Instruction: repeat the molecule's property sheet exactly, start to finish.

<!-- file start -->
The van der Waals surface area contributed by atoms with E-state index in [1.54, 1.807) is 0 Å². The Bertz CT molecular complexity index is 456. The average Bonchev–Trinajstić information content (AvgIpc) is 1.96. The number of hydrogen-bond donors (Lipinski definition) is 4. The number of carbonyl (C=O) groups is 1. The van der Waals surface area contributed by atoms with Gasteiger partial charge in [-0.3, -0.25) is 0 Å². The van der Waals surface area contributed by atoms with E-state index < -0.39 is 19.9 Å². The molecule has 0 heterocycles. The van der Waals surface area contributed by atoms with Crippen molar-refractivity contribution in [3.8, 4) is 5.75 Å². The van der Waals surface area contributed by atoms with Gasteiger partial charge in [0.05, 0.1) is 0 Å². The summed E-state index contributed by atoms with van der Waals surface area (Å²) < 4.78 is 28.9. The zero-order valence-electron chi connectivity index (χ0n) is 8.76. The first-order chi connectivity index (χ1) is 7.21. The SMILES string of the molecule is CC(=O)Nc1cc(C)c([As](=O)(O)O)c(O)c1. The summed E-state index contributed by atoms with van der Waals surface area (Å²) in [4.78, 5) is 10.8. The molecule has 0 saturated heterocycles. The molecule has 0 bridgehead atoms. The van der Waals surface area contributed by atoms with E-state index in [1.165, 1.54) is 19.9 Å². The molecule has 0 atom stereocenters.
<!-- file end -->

The van der Waals surface area contributed by atoms with E-state index in [1.54, 1.807) is 0 Å². The Bertz CT molecular complexity index is 456. The average Bonchev–Trinajstić information content (AvgIpc) is 1.96. The number of hydrogen-bond donors (Lipinski definition) is 4. The number of carbonyl (C=O) groups is 1. The van der Waals surface area contributed by atoms with Gasteiger partial charge in [-0.3, -0.25) is 0 Å². The van der Waals surface area contributed by atoms with E-state index < -0.39 is 19.9 Å². The molecule has 0 heterocycles. The van der Waals surface area contributed by atoms with Crippen molar-refractivity contribution in [3.8, 4) is 5.75 Å². The van der Waals surface area contributed by atoms with Gasteiger partial charge in [0.05, 0.1) is 0 Å². The summed E-state index contributed by atoms with van der Waals surface area (Å²) < 4.78 is 28.9. The zero-order valence-electron chi connectivity index (χ0n) is 8.76. The first-order chi connectivity index (χ1) is 7.21. The SMILES string of the molecule is CC(=O)Nc1cc(C)c([As](=O)(O)O)c(O)c1. The summed E-state index contributed by atoms with van der Waals surface area (Å²) in [4.78, 5) is 10.8. The molecule has 0 saturated heterocycles. The molecule has 0 bridgehead atoms. The van der Waals surface area contributed by atoms with E-state index in [1.165, 1.54) is 19.9 Å². The molecule has 0 atom stereocenters.